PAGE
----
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Protecting Basic Legal Freedoms: International Legal Complexes, Accountability Devices, and the Deviant Case of China, byTerence C. Halliday, Shira Zilberstein and Wendy Espeland

  • Publication: Annual Review of Law and Social Science, 17:159-80.

11/15/2021, Terence Halliday, Annual Review of Law and Social Science, 17:159-80.

ABSTRACT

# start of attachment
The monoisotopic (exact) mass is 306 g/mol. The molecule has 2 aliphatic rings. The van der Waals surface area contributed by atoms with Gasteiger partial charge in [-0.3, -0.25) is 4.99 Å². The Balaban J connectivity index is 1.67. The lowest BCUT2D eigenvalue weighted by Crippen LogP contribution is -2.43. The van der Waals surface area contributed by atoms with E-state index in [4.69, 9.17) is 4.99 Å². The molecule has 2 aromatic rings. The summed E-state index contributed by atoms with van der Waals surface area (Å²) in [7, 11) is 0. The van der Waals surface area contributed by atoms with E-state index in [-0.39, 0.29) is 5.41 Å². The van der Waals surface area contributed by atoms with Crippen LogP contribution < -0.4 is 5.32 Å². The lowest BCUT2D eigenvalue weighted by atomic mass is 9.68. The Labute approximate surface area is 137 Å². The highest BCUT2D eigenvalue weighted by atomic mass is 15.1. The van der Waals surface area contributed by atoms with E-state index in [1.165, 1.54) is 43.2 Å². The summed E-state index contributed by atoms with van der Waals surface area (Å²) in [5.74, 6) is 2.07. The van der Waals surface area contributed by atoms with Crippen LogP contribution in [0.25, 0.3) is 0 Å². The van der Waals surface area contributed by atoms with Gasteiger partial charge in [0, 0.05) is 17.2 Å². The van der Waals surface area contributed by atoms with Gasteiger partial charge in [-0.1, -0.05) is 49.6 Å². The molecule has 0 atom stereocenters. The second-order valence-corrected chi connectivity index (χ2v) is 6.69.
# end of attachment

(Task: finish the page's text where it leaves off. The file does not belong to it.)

With a focus on legal and other organizational actors beyond the state, this article seeks to expand the theory of conditions under which legal occupations will mobilize to fight for basic legal freedoms within states. It elaborates the line of scholarship on legal complexes and political liberalism within states since the 17th century. First, we catalog harms that international organizations (IOs) of many kinds seek to protect in the more than 190 states in the world. Second, we elaborate the concept of an international legal complex (ILC) as a collective actor in the global struggle for basic legal freedoms. We illustrate these two steps with new data on China drawn from a wider project.We show what harms mobilize the ILC, international human rights organizations (IHROs) and an international governmental organization, the UN Human Rights Council (UNHRC). We focus on accountability devices as tools differentially deployed by the ILC, IOs, and UNHRC in their efforts to influence the institutionalization of basic legal freedoms, an open civil society, and a moderate state in China. The illustrative case of China provides a framework for research and theory on all other countries.

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